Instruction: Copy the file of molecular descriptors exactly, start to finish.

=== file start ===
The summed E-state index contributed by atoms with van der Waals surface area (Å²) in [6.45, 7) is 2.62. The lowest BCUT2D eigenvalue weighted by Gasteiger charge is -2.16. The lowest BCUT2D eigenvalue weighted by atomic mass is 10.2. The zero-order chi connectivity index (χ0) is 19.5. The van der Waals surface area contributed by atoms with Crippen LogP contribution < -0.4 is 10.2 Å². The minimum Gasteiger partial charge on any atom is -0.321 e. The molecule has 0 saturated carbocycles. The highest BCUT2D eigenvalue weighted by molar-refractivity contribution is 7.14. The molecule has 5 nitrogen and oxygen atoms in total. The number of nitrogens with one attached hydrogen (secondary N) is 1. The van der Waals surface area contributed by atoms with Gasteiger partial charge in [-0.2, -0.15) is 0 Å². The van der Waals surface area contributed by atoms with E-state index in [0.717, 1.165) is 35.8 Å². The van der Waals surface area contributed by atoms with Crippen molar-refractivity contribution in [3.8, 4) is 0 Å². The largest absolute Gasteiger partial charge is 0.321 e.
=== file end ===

The summed E-state index contributed by atoms with van der Waals surface area (Å²) in [6.45, 7) is 2.62. The lowest BCUT2D eigenvalue weighted by Gasteiger charge is -2.16. The lowest BCUT2D eigenvalue weighted by atomic mass is 10.2. The zero-order chi connectivity index (χ0) is 19.5. The van der Waals surface area contributed by atoms with Crippen LogP contribution < -0.4 is 10.2 Å². The minimum Gasteiger partial charge on any atom is -0.321 e. The molecule has 0 saturated carbocycles. The highest BCUT2D eigenvalue weighted by molar-refractivity contribution is 7.14. The molecule has 5 nitrogen and oxygen atoms in total. The number of nitrogens with one attached hydrogen (secondary N) is 1. The van der Waals surface area contributed by atoms with Gasteiger partial charge in [-0.2, -0.15) is 0 Å². The van der Waals surface area contributed by atoms with E-state index in [0.717, 1.165) is 35.8 Å². The van der Waals surface area contributed by atoms with Crippen molar-refractivity contribution in [3.8, 4) is 0 Å². The largest absolute Gasteiger partial charge is 0.321 e.